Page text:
And for the flame of liberty,

Heaven-kindled in thy breast, Which thou hast fed like sacred fire

A blessing on thee rest!

'Tis said thy spirit knoweth not

Its times of calm and sleeping, That ever are its restless thoughts

Like wild waves onward leaping:
Then may its flashing waters

Be tranquil never more-
They are “ troubled" by an angel,

Like the sacred pool of yore.



Day hath put on his jacket, and around His burning bosom buttoned it with stars. Here will I lay me on the velvet grass, That is like padding to earth's meagre ribs, And hold communion with the things about me. Ah me! how lovely is the golden braid That binds the skirt of night's descending robe ! The thin leaves, quivering on their silken threads, Do make a music like to rustling satin, As the light breezes smooth their downy nap.

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Ha! what is this that rises to my touch, So like a cushion? Can it be a cabbage ? It is, it is that deeply injured flower Which boys do flout us with; but yet I love thee, Thou giant rose, wrapped in a green surtout ! Doubtless in Eden thou didst blush as bright As these thy puny brethren; and thy breath Sweetened the fragrance of her spicy air ; But now thou seemest like a bankrupt beau, Stripped of his gaudy hues and essences, And growing portly in his sober garments.

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Is that a swan that rides upon the water ? O no, it is that other gentle bird, Which is the patron of our noble calling. I well remember, in my early years When these young hands first closed upon a goose; I have a scar upon my thimble finger, Which chronicles the hour of young Ambition. My father was a tailor, and his father, And

my sire's grandsire, all of them were tailors : They had an ancient goose—it was an heirloom From some remoter tailor of our race. It happened I did see it on a time When none was near, and I did deal with it, And it did burn me—oh, most fearfully!

It is a joy to straighten out one's limbs, And leap elastic from the level counter, Leaving the petty grievances of earth,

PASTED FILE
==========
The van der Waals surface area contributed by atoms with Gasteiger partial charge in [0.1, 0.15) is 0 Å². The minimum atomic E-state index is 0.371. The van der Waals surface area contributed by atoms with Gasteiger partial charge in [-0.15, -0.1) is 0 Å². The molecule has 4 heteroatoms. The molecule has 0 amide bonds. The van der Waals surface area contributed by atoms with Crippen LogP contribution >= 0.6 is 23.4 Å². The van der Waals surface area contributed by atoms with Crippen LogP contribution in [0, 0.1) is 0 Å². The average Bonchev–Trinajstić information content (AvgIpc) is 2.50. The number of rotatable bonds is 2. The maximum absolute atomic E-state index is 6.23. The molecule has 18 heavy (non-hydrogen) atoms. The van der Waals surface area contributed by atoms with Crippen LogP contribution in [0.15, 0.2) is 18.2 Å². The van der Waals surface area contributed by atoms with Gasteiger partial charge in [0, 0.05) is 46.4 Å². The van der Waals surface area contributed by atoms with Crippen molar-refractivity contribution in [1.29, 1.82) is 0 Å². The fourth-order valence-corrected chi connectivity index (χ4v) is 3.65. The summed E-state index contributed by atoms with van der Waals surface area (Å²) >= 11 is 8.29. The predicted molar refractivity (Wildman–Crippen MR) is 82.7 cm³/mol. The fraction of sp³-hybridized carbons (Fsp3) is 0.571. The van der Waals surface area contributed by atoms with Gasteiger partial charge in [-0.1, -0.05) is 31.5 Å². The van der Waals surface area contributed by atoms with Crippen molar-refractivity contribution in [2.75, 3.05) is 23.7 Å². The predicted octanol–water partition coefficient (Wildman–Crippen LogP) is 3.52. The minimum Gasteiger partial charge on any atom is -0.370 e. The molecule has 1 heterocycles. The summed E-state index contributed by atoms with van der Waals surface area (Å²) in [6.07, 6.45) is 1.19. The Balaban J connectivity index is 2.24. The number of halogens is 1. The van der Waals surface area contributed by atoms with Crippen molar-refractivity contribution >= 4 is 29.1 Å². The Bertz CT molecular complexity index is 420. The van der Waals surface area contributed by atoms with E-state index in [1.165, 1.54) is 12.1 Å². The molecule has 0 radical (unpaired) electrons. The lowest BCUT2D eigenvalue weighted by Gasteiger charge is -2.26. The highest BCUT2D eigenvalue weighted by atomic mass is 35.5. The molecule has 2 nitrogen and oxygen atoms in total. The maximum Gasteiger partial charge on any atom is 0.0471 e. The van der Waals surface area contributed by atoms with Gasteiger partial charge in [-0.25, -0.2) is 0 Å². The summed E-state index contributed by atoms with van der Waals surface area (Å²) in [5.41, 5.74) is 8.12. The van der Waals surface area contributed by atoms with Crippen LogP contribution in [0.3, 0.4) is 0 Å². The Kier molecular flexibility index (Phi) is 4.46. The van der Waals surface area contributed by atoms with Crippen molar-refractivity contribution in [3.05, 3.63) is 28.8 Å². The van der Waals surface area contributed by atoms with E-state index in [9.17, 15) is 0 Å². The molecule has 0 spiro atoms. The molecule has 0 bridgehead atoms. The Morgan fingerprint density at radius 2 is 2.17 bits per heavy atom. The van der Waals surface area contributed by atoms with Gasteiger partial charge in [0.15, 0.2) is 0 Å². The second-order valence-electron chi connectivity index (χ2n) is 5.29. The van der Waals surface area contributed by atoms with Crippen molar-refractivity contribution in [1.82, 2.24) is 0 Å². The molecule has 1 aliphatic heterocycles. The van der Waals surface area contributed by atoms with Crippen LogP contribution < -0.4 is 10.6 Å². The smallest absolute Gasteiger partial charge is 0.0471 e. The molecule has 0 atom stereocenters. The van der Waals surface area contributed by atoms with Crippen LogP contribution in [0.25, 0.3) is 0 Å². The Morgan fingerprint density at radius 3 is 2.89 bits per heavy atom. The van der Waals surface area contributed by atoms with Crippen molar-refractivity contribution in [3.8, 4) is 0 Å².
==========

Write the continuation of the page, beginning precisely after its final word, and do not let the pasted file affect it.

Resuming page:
The breaking thread, the din of clashing shears,
And all the needles that do wound the spirit,
For such a pensive hour of soothing silence.
Kind Nature, shuffling in her loose undress,
Lays bare her shady bosom-I can feel
With all around me,I can hail the flowers
That sprig earth's mantle; and yon quiet bird,
That rides the stream, is to me as a brother.
The vulgar know not all the hidden pockets,
Where Nature stows away her loveliness.
But this unnatural posture of the legs
Cramps my extended calves, and I must go
Where I can coil them in their wonted fashion.

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WOULDST thou know of me
Where our dwellings be?
'Tis under this hill,

Where the moonbeam chill
Silvers the leaf and brightens the blade, -

'Tis under this mound

Of greenest ground,
That our crystal Palaces are made.

Wouldst thou know of me
What our food


be ? 'Tis the sweetest breath

Which the bright flower hath, That blossoms in wilderness afar,

And we sip it up,

In a harebell cup,
By the winking light of the tweering star.

Wouldst thou know of me
What our drink may be ?
'Tis the freshest dew,

And the clearest, too,
That ever hung on leaf or flower ;

And merry we skink

That wholesome drink,
Thorough the quiet of the midnight hour.

Wouldst thou know of me
What our pastimes be?
'Tis the hunt and halloo,

The dim greenwood through; 0, bravely we prance it with hound and horn,

O'er moor and fell,

And hollow dell, Till the notes of our Woodcraft wake the morn.

Wouldst thou know of me
What our garments be?
'Tis the viewless thread,
Which the gossamers spread

As they float in the cool of a summer eve bright,

And the down of the rose,

Form doublet and hose
For our Squires of Dames on each festal night.

Wouldst thou know of me
When our revelries be?
'Tis in the still night,

When the moonshine white
Glitters in glory o'er land and sea,

That, with nimble foot,

To tabor and flute,
We whirl with our loves round yon glad old tree.


It was a curious old pile, composed of rough-hewn oaken logs, locked together and wedded at the seams by satisfactory daubs of red clay, which the sun had baked into a substance tolerably substantial. Over this bleak framework were thrown long black branches of various trees, the interstices being stuffed with moss and straw, and then the whole paved with dark rows of uneven stones, which afforded a rude shelter, and bid an humble defiance to the storms that might hurl their power at the brow of this little tenement. A

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